Ravens 16, Browns 3
-- The Baltimore Ravens returned to the football field on Sunday afternoon, which meant they could stop talking about how they were going to make amends for their embarrassing, self-destructive performance against Detroit a week earlier and finally start acting.
In a 16-3 victory over the Cleveland Browns, Baltimore's defense -- which took the brunt of the criticism following the Detroit loss -- was dominant, the offense was efficient, and the special teams provided a needed boost in front of 70,196 at M&T Bank Stadium. And the Ravens showed they can behave.
"There was a lot of pressure on us to come out and perform like we can and act civilized on the field," said cornerback Samari Rolle, who was part of a defense that forced three turnovers and recorded four sacks. "Now we just have to repeat like we did today and keep playing."
The Ravens, who were off to their worst start in franchise history, are 2-3 and travel to Chicago next week.
Baltimore's players and coaches said throughout the past week that the meltdown in Detroit -- which included 21 penalties (one short of the NFL record), two ejections and four players fined a total of $40,000 by the league -- was an aberration. But it was not an easy week, with national attention focused on whether the Ravens had a discipline problem and whether Coach Brian Billick had lost control of the team.
"I'm excited, excited about the way this team responded and proud of the way they handled the pressure all week long, the attitude they brought into the stadium," said Billick, who left the postgame podium without taking any questions from reporters. "They responded just the way you wanted them to."
The Ravens sent a message before kickoff by sending wide receiver Derrick Mason, safety Ed Reed and defensive end Terrell Suggs -- who were fined a combined $35,000 by the NFL for their actions in the 35-17 loss at Detroit -- out as the game captains.
"We wanted to let you all know that we are a team of tremendous character," said Suggs, who was ejected against the Lions for making physical contact with an official. "Last week was just a minor setback. We are all good guys. I think that's definitely what we were trying to show today by our play."
Against the Browns (2-3), Baltimore was penalized 11 times for 97 yards, including a holding call that negated a 15-yard touchdown run by rookie wide receiver Mark Clayton. Only one of those flags was for a personal foul; linebacker Ray Lewis was called for unnecessary roughness in the third quarter for hitting Antonio Bryant when the wide receiver was out of bounds.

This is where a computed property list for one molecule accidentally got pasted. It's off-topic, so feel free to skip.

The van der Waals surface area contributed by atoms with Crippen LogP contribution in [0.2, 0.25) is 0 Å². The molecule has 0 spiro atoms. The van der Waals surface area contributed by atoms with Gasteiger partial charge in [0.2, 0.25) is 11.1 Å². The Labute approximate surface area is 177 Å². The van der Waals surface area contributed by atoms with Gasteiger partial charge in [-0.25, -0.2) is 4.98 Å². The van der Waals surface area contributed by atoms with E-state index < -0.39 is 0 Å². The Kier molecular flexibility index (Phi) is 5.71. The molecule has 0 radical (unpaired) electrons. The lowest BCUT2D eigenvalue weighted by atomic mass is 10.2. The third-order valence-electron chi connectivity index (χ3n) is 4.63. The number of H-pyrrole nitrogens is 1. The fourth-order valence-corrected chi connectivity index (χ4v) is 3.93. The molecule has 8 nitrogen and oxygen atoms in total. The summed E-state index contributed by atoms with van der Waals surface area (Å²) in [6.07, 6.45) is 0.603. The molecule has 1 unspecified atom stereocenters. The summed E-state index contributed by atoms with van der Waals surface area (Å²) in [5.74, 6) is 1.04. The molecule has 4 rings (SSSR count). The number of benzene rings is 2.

The Ravens' reaction to that penalty was more revealing than the infraction itself; they weren't happy with the call, but they did not lose their cool. On the next play, Suggs pressured quarterback Trent Dilfer and knocked his arm as he tried to throw the ball, and Lewis corralled the errant pass for his first interception of the season and the 21st of his career, which ties him with Reed for the franchise record.
"It just goes to show you learn from your mistakes," said Suggs, who also had one sack and forced a fumble. "We just calmed down and boom, got the turnover."
Baltimore used a Cleveland turnover to take an early 7-0 lead. On the Browns' first play from scrimmage, Dilfer -- who received a nice ovation from the crowd that remembered how he led the Ravens to a win in Super Bowl XXXV win before being unceremoniously dumped by the team -- fumbled a shotgun snap. Lewis fell on the ball, giving Baltimore possession on the Cleveland 20-yard line. Five plays later, quarterback Anthony Wright connected with tight end Todd Heap on a three-yard touchdown pass. It marked the first time this season Baltimore scored in the first quarter and the first time it had turned a turnover into a touchdown.
"It's crucial," said Mason, who had eight catches for 85 yards. "Usually it takes us two, three, four series before we even get to the other team's side of the field. But today we were able to do that with the help of the defense. Once we got that rhythm going, it was hard for them to take us out of it."
The Ravens' offense held the ball for 21 minutes in the first half and scored on four of its six possessions, building a 16-0 halftime lead. Baltimore took advantage of good field position: a 51-yard punt return by B.J. Sams helped set up a 39-yard field goal from Matt Stover, and a fumble recovery by linebacker Adalius Thomas at the Cleveland 36 led to a 38-yard Stover kick. The Ravens had one scoring drive that began in their territory, and that one featured a 52-yard run from Chester Taylor and ended with a 27-yard Stover field goal.
Wright, again starting in place of the injured Kyle Boller (toe), was efficient, completing 23 of 31 passes for 213 yards, but he did throw his seventh interception of the season. Taylor and Jamal Lewis combined for 151 rushing yards on 32 carries. Baltimore's defense held the Browns to 186 yards of total offense.
"That's the thing," guard Edwin Mulitalo said. "We've been talking a lot about what we were going to do. We've been talking about hey, we're going to stay focused and stay even-keeled, and to prove it today, that's what we wanted to do, just back up our talk. [Show] that we can play a focused game without losing the passion and intensity, and that's what happened."
Ravens Notes: Reed, the reigning NFL defensive player of the year, left the game in the third quarter with a right ankle and knee sprain. X-rays on the ankle were negative. Clayton and fullback Ovie Mughelli also left the game with ankle sprains. Mughelli's injury is considered to be the most serious; he is the only one who will undergo a magnetic resonance imaging exam on Monday. . . .
Umpire Butch Hannah was injured in the fourth quarter when Taylor ran into him. Hannah suffered a sprained medial collateral ligament and will be out three to four weeks.